The missing magnetism of the Ancient Moon: scientists managed to discover it

Missing Moon Magnetism Discovered

As you know, the Moon does not have a global magnetic field. But it was not always so. Measurements of the lunar crust and lunar rocks using special equipment show that some samples contain remnants of magnetization. They may have formed about 4 billion years ago. The scientists believe that earlier the Moon's magnetic field was created by constant shaking of the molten metal core of the Moon.

But it could not generate enough energy to support the magnetic field. The researchers at the University of Massachusetts decided to test the assumption, which has existed since the 80s of the last century. It can induce residual magnetization in the lunar crust.

This is a kind of temporary plasma formed as a result of impacts of meteorites. In science, there are two explanations for the ancient magnetic field of the Moon. The first is that the Moon created a kind of dynamo machine, but the main problem was that there was not enough energy to create a high-intensity surface magnetic layer. In fact, it was present, and this was determined using bark samples obtained during the Apollo mission.

An alternative theory is that the source of the Moon's magnetic field was not its inner surfaces, but the impact of meteorites on the outer part. Impact plasma in such cases expanded and absorbed the Moon, forming a magnetic curtain.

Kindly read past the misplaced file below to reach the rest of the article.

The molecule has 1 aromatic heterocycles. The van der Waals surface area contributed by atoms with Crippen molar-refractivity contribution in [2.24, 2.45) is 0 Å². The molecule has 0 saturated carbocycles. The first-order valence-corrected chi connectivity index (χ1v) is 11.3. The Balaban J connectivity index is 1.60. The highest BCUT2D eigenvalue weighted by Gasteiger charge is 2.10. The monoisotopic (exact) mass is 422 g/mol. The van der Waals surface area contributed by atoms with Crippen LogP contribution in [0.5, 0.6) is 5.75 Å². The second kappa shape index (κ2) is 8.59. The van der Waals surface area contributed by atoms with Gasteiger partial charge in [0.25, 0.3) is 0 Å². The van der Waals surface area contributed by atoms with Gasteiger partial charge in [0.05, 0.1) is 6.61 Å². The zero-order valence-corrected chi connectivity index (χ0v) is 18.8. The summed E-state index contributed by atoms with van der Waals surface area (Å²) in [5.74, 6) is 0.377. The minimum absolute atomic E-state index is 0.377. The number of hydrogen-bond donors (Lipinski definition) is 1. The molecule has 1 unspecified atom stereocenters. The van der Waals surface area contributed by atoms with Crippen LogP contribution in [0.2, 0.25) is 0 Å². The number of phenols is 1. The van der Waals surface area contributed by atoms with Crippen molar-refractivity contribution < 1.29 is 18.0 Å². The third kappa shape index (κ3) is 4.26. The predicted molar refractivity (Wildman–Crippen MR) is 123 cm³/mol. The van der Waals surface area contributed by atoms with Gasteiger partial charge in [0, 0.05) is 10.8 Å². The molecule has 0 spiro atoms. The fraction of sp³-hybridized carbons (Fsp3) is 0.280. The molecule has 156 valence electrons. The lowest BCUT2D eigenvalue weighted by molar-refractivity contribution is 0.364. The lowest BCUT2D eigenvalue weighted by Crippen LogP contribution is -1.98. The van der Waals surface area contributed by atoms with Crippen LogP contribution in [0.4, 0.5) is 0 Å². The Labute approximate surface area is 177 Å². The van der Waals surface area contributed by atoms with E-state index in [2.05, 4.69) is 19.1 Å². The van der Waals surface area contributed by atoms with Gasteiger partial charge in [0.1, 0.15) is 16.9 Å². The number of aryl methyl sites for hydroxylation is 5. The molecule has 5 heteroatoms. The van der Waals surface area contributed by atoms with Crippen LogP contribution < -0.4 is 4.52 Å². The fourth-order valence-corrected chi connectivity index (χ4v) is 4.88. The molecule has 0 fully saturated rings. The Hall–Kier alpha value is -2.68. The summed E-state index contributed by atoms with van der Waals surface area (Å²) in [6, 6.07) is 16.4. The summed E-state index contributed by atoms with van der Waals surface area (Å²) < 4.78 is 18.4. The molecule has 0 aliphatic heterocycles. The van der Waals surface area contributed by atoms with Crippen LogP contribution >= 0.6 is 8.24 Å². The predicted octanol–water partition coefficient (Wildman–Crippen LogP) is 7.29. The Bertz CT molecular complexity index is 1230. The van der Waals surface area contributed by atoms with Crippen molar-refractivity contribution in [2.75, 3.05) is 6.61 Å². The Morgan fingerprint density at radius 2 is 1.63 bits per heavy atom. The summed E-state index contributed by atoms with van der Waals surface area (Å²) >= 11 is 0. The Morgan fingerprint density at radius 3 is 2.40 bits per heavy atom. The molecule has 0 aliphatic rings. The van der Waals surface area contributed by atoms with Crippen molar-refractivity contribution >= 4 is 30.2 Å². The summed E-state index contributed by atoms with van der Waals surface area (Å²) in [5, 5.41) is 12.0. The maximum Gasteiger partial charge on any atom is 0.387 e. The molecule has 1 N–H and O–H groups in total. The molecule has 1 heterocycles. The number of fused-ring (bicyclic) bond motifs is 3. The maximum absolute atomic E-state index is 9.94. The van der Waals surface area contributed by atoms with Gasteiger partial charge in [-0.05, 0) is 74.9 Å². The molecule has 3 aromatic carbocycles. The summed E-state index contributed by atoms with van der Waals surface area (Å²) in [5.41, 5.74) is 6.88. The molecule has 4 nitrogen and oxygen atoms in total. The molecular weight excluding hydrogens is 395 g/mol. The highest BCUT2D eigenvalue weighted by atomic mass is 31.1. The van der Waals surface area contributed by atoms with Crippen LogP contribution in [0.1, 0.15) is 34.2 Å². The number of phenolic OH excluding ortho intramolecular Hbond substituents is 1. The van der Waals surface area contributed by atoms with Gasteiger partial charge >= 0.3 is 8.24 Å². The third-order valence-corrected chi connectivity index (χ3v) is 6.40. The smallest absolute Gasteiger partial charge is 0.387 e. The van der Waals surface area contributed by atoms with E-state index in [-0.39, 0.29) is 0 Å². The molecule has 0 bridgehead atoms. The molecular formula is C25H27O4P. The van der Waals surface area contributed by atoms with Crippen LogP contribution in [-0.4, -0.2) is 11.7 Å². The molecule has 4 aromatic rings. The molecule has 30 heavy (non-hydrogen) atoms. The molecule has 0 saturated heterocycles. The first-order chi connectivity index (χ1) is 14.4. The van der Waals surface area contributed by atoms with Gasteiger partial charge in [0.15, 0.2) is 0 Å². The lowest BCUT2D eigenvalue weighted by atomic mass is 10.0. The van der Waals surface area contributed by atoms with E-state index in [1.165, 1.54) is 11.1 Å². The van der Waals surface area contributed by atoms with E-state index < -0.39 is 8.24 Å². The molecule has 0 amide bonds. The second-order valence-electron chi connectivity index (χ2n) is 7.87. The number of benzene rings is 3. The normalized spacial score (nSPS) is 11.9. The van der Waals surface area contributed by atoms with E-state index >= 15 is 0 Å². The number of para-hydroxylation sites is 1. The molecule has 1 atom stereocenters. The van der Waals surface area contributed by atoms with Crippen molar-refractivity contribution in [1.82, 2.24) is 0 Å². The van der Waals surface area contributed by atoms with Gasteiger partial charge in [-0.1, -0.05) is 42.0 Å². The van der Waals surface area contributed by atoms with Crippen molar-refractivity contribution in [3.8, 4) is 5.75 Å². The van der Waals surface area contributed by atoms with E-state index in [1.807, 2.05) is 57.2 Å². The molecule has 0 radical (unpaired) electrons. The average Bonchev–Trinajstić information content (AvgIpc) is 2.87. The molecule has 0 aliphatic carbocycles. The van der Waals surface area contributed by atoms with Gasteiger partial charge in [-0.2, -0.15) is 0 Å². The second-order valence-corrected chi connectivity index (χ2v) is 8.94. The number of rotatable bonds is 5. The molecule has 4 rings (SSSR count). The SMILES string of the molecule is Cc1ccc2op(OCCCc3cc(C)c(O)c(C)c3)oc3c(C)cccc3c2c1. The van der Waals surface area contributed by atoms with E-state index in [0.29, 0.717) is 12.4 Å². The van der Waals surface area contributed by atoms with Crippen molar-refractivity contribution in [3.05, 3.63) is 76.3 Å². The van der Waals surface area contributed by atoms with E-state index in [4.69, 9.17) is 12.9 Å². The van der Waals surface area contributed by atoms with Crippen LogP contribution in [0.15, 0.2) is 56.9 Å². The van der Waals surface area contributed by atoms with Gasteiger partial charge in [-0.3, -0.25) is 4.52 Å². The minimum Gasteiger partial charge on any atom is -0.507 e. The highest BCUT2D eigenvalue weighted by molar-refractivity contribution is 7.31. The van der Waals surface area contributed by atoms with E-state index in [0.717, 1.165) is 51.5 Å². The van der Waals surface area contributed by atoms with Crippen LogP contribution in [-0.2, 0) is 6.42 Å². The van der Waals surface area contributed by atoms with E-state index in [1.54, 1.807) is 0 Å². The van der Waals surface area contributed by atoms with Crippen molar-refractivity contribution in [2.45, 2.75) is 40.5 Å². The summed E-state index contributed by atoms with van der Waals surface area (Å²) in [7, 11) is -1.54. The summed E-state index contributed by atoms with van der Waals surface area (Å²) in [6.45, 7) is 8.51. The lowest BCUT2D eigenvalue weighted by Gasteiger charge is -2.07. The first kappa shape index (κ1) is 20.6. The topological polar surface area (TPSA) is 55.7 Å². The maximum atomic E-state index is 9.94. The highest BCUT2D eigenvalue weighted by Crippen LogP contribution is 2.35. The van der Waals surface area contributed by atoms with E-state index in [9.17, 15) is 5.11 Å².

In doing so, the plasma amplified and compressed the interplanetary magnetic field known as the solar wind. Induction then took place in the lunar crust and the amplified field signal became visible on another part of the planet. This assumption partly explains the magnetic field and is supported by observations of four young lunar craters.

They all have large and strong magnetic signals on the opposite side of the Moon. The scientists recognize that the evolution of a magnetized plasma is a complex process during which the plasma flow and electromagnetic fields can change in response to each other.

But only by simultaneously simulating the plasma and the magnetic field, the researchers believe, make it possible to get a realistic idea of the process.